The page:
Tag: Panels

Beyond Yuri on Ice: LGBTQ Anime and Manga

Beyond Yuri on Ice: LGBTQ Anime and Manga

Thank you to everyone who attended our panel Beyond Yuri!!! on Ice: LGBTQ Anime and Manga at Sakura-con 2017 (or wanted to and didn’t get in)! We didn’t expect so many people and were incredibly grateful for the support. We plan to run this panel again with better structure, hopefully new anime and manga to talk about, and actually time for questions and discussion! For now, here is the gist of what we covered at Sakura-con, including more detail on topics we had to rush through because of time. So even if you attended the panel, you should take a look at our full post:

The title isn’t a knock on Yuri!!! on Ice at all. (We hosted this panel cosplaying Yuri and Victor, after all.) Rather, we want to use its popularity as a springboard to bring attention to other anime and manga that feature LGBTQ themes and issues. To clarify, we mean to cover a variety of manga and anime that portray LGBTQ themes in positive, negative, and mixed ways. This includes some gross stereotypes and tired tropes, given that they can affect what may be seen as LGBTQ representation. (In other words, keep in mind that we’ll be talking about homophobic, transphobic, and gender essentialist content.) Anime or manga that use the words lesbian, gay, bi, trans, and queer are rare; but we’re working with those that come as close to it as possible. By the way, we won’t be including adaptations of video games, visual novels, and light novels because it would simply get too long. Those mediums have unique histories and formats that require analysis outside the scope of this panel. We’ll be making only a few exceptions as necessary.

Though as a disclaimer, when it comes to our criticism, we don’t mean it as a personal condemnation or attack on anyone who enjoys any work we discuss in a critical manner. Both of us love most of the media that we cover here, even when they’re deeply flawed. Obviously, fans aren’t synonymous with all the problematic ideas a story can contain and perpetuate. We think critical analysis of media is important and even when we love something or think that it’s important, doesn’t mean it’s excused from critique. If everyone can agree on one thing, it’s that media can have great impact, positive and negative, which is worth some discussion at least.

Also, when it comes to most of the Japanese creators we talk, we only know so much about their identities and private lives. Most of those that are openly out as LGBTQ are mangaka, and still, many mangaka who makes LGBTQ content work under aliases and are fairly private about themselves. Between this and the culture and language barriers, we try not to assume too much about the creators themselves. Rather, we can only judge them by the content of their works and how they may resonate or not.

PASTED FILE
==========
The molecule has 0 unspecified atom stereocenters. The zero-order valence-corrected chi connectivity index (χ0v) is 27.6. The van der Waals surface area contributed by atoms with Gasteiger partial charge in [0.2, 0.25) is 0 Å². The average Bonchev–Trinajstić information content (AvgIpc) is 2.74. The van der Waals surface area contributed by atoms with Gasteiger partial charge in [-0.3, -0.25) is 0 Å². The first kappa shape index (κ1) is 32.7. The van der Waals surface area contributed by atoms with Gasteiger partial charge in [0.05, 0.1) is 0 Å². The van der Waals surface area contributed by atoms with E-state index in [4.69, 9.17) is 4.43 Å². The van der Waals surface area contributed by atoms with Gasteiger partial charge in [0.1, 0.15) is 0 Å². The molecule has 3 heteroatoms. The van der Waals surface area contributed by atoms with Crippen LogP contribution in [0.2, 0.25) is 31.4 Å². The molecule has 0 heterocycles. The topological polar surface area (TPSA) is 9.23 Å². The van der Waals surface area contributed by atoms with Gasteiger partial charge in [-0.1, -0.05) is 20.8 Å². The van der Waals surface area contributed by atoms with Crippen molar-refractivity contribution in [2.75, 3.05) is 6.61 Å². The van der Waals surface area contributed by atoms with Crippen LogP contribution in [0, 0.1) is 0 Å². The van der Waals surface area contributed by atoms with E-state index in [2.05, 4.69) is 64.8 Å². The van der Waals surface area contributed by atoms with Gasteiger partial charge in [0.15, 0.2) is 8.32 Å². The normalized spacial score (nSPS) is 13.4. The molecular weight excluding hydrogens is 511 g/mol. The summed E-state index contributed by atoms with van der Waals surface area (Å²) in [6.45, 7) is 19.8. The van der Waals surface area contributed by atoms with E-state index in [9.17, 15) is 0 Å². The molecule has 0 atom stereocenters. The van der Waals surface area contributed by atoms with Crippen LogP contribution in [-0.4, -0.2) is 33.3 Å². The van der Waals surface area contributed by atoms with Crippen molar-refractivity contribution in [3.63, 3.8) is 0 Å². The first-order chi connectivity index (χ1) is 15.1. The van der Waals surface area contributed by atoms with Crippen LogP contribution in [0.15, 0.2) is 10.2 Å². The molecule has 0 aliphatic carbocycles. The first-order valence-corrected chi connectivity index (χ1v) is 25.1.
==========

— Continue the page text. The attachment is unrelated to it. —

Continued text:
We will also be including LGBTQ history and topics in Japan to give context and see how they connect to anime and manga. The only spoilers we’ll discuss will be relevant to the LGBTQ content. If you were recommended an anime on the basis it has a gay character but it turned out they were actually straight or they die you’d want to know beforehand, right? We’re sorry if we don’t mention your favorite anime and manga, but it’s impossible for us to know and cover everything. We’ve aimed to include a variety of works with major LGBTQ characters and themes, but more importantly manga by LGBTQ creators. We’re also prioritizing those that are legally available in the United States, unless they’re historically important or otherwise significant.

With that in mind, here we go!

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Intro to Devilman, a Demonic Manga Masterwork

Intro to Devilman, a Demonic Manga Masterwork

Here’s my second lecture-style panel from this year’s Kumoricon. Again keep in mind this lacks the slideshow, delivery, and discussion time of the full panel.

Among the many manga by Go Nagai, this tale of a virtuous young man with demonic power stands apart with chilling art and poignant story. Since the 1970s, the Devilman universe has expanded with spinoffs and adaptations as well as influenced modern creators. There is a lot of Devilman-related media out there and it would be impossible for me to talk about everything, so I’m sticking to ones I consider important or noteworthy or just a personal favorite. It will be difficult, but spoilers will be kept to a minimum in this panel. One big spoiler in particular cannot be avoided, so I’ll only partially talk about it. If you’ve already read Devilman, you can probably guess what I’m talking about.

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Intro to the Works of Yuhki Kamatani

Intro to the Works of Yuhki Kamatani

Last weekend was my seventh year attending Kumoricon, but my first year there as a panelist. The first of my lecture-style panels was an Intro to the Works of Yuhki Kamatani. I plan to bring this panel to future conventions with modifications and possibly a different title, but for now here is a blog post version of my script. Keep in mind this lacks the slideshow, delivery, and discussion time of the full panel.

Yuhki Kamatani combines lovely artwork and progressive story in exploring adolescence, such as their best known manga Nabari no Ou. Their latest manga looks at LGBTQ identity, informed by their experience as nonbinary and asexual. Since this is an “introduction,” I will avoid spoilers for these manga. Some developments and reveals will be discussed, but nothing that would ruin your experience if you want to read them for yourself.

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